CAMBIO DE PLANES

“Cambio de planes” or “change of plans” by fate is what our Panaga was called the day we left for a four day kayak trip to Isla Espíritu Santos. We had found ourselves in a unique position where we had almost two weeks of time we had not planned on. Unfortunately, not under the best of circumstances as Mike’s parents were due to meet us in San Jose del Cabo at the end of January but had to cancel last minute due to a sickness in the family.

So there we were. We had safely arrived in La Paz after traveling almost the complete length of the Baja Peninsula weaving back and forth from the Pacific to the Sea of Cortez. In the three days preceding our arrival to La Paz we had cycled a total of over 360 km’s. Once we had finally reached La Paz we had no idea what to do. Our original plan was to hop the ferry across to Mazatlán and continue riding east. However there was something about that route that just wasn’t tickling our fancy. It just didn’t feel right nor were we excited about it.  Then the amazing revelation set in, we can do ANYTHING we want. We can go anywhere we want.

Arriving in La Paz

Although Baja had been an amazing experience, overall the dominant feeling we both had upon reaching La Paz was an emptiness.  Over the last month we had met  so many amazing people however many of our conversations were very limited due to our only vocabulary in Spanish consisting of “Hola, como está, usted?” and a few other very basic words. We found an absence in deep conversations regarding every day life, politics or just really getting to know some potentially new friends.

Our next adventure soon revealed itself; we had to get into some Spanish lessons. We researched and talked to other travelers and Guatemala soon became clear to be the destination of choice for good, affordable lessons in an immersion, one-on-one environment. Within a few days of being in La Paz we had a ticket to Guatemala City in hand. But we weren’t leaving Baja without doing what we really came to the peninsula and the Sea of Cortez to do…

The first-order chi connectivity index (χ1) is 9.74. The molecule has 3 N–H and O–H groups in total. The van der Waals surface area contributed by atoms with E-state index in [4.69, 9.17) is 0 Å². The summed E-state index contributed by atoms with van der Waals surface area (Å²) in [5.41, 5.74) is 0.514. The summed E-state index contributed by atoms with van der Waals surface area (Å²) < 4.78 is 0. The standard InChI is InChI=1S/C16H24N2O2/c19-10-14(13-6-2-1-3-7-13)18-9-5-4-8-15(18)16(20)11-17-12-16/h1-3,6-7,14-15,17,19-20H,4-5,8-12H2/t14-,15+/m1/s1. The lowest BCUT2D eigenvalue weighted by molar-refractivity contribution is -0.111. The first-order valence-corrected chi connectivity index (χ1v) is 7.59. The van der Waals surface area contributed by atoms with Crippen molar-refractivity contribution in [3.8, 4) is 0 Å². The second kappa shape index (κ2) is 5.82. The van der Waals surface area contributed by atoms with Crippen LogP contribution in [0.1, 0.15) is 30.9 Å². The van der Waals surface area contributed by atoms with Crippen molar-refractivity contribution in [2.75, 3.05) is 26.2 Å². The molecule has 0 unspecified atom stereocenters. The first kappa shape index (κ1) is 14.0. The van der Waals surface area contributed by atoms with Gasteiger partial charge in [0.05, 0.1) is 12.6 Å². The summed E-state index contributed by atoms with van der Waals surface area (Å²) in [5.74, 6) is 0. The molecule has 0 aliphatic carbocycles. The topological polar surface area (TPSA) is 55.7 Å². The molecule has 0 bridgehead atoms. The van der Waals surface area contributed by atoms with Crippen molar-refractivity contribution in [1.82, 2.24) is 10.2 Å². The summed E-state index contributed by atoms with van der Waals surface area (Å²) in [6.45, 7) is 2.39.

Upon recommendation from another traveler we wandered down La Paz’s immaculate malecón to Baja Outdoor Activities (BOA) and talked to the owner Ben about kayaking Isla Espíritu Santo.  The island is one of a total of over 900 islands and inlets protected under the UNESCO World Heritage Sites as a biosphere preserve and includes all of their flora and fauna. (Reference: Comision Nacional de Areas Naturales Protegidas). Isla  Espíritu Santo is uninhabited by humans and with the exception of a few local fishing shacks that are used seasonally by fisherman through a Grandfather clause.

Mike and I are usually keen to jump into kayaks ourselves and had never been on a guided trip but not having local knowledge of the area, no availability of good maps and knowing that the winter northerly winds can kick up without warning we figured to play is safe and seek out a reputable outfitter. Upon meeting Ben we instantly felt as though we were in good hands. He seemed genuinely interested in our trip, however when it came to discussing trip options for kayaking he said he only had a fully catered trip scheduled for the following week. This meant the for duration of the trip (4 days) we paddled unloaded kayaks while our gear was shuttled by Panaga and our meals were provided and cooked along with a local flair of fresh scallop ceviche (shh… don’t tell the boss!) and other catches of the day, complete with ‘Happy Hour’.

Tough. We know.

Our trip around the protected shores of Isla Espíritu Santo was exactly the break we needed from the bikes and to re-center ourselves. Although biking is our main form of transportation it is not the reason why we are traveling, it is merely the form by which we travel. It has been a hard battle the last few months between budget and the want to do something else other than cycle from town to town but we are slowly figuring out that we cannot miss out on the world we have cycled to just because it does not fit in the budget. We are learning to make sacrifices so we can do more activities, which is WHY we are traveling.